JFK refused to bomb Cuba, negotiated peaceful outcome to the Missile Crisis, was reopening US - Cuba diplomatic relations

Cuban Missile Crisis 1962

the closest we got to nuclear war
President Kennedy refused the Generals' advice to attack Cuba

The 1962 Cuban Missile Crisis was the closest the world has gotten to nuclear war. Understanding how nuclear war was averted in October, 1962 is crucial for shifting the world away from permanent war.

A good introduction to the Cuban Missile Crisis is the film "Thirteen Days, " starring Kevin Costner. Part of the dialogue is based on secret taping of Oval Office conversations, including of the generals who wanted nuclear war instead of the compromise that Kennedy and Krushchev made to defuse the crisis.

An earlier film "The Missiles of October" was made for television in the 1970s. It had a much lower production budget than Thirteen Days and also did not have as much declassified information to base the film upon.


in these present days of strain, it is well to remember that no country's leader supported the U.S. more forcefully than did France. General de Gaulle said, "It is exactly what I would have done," adding that it was not necessary to see the photographs [of the missile sites in Cuba], as "a great government such as yours does not act without evidence."
-- Robert F. Kennedy
, "Thirteen Days: A Memoir of the Cuban Missile Crisis," originally published 1968, reissued in Norton paperback 1999, pp. 40-41
(it's hard to imagine the same credibility for US government claims, now)


How My Father And President Kennedy Saved The World
25 min read
The Cuban Missile Crisis as seen from the Kremlin
Sergei Khrushchev
October 2002


PBS Video: Three Men Go To War
October 23, 2012


Thank you Vasili Arkhipov, the man who stopped nuclear war
Fifty years ago, Arkhipov, a senior officer on the Soviet B-59 submarine, refused permission to launch its nuclear torpedo
Edward Wilson, Saturday 27 October 2012


Secrets of the Dead: The Man Who Saved the World

"the person who prevented a nuclear war was a Russian submariner, Vasili Arkhipov."





National Archives exhibit (with online version)

To the Brink: JFK and the Cuban Missile Crisis


Smithsonian National Air and Space Museum
Eyeball to Eyeball: The Inside (Photographic) Story of the Cuban Missile Crisis
Presenter: Mr. Dino Brugioni (former senior official, National Photographic Interpretation Center)
Friday, October 19
7:30 pm, Eastern Daylight TIme (with live webcast)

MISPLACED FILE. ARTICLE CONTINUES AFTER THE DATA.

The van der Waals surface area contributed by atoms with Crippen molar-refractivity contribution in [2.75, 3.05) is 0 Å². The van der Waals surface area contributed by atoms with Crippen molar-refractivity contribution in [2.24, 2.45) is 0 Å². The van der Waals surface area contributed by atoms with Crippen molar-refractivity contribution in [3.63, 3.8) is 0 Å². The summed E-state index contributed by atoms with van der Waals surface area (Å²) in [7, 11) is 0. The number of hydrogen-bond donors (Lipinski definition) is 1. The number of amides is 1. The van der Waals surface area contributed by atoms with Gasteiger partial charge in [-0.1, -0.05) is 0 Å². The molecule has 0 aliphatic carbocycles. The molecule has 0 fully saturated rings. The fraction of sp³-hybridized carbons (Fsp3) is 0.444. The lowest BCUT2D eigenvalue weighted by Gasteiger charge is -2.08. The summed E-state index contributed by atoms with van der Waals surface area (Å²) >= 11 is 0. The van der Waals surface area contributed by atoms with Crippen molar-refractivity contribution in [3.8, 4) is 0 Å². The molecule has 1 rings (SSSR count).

Airbus IMAX Theater
Steven F. Udvar-Hazy Center in Chantilly, VA






Cuban Missile Crisis: the other, secret one

Cubans remember missile crisis "victory"


On November 22, 1963, Cuban leader Fidel Castro met with French journalist Jean Daniel in his office in Havana. Daniel had just met with President Kennedy and was his emissary to discuss resumption of US Cuban diplomatic relations. When the news of Kennedy's assassination arrived, Castro said it changed everything and the potential opening between the two countries did not happen. Shortly afterwards, Castro gave a typically lengthy speech pointing out that the assassination had been done by the American right wing, a correct observation.

President Obama finally normalized diplomatic relations with Cuba a half century after Kennedy's initiative, but media coverage of Obama's opening ignored the missed opportunity of 1963. Even the "alternative" liberal / left / progressive media did not discuss the planned normalization aborted by JFK's removal from office.



Castro's speech the day after President Kennedy's assassination, noting that Oswald looked like an intelligence agent, not a leftist


Concerning the Facts and Consequences
of the Tragic Death of
President John F. Kennedy
November 23rd, 1963

by Fidel Castro




When Castro Heard The News,” by Jean Daniel, New Republic (December 7, 1963), pp. 7-9, and “Unofficial Envoy: An Historic Report From Two Capitals, ” by Jean Daniel, New Republic (December 14, 1963), pp. 15-20.

The story of Kennedy’s quest to negotiate with Castro on a new U.S.-Cuban relationship is told by Cuba’s then-UN ambassador Carlos Lechuga in his book In the Eye of the Storm: Castro, Khrushchev, Kennedy, and the Missile Crisis (Ocean Press, 1995) and by U.S. diplomat William Attwood in The Reds and the Blacks; A Personal Adventure (Harper & Row, 1967) and The Twilight Struggle: Tales of the Cold War (Harper & Row, 1987).

See also: Document 367. Memorandum by William Attwood and Document 374. Memorandum From William Attwood to Gordon Chase of the National Security Council Staff, New York, November 8, 1963, from FRUS, 1961-1963, Volume XI, Cuban Missile Crisis and Aftermath, October 1962-December 1963 (Washington: U.S. Government Printing Office, 1997); “Kennedy Sought Dialogue with Cuba – Initiative With Castro Aborted by Assassination, Declassified Documents Show,” The National Security Archive, November 24, 2003.]


JFKMoon.org - by Mark Robinowitz - updated December 17, 2017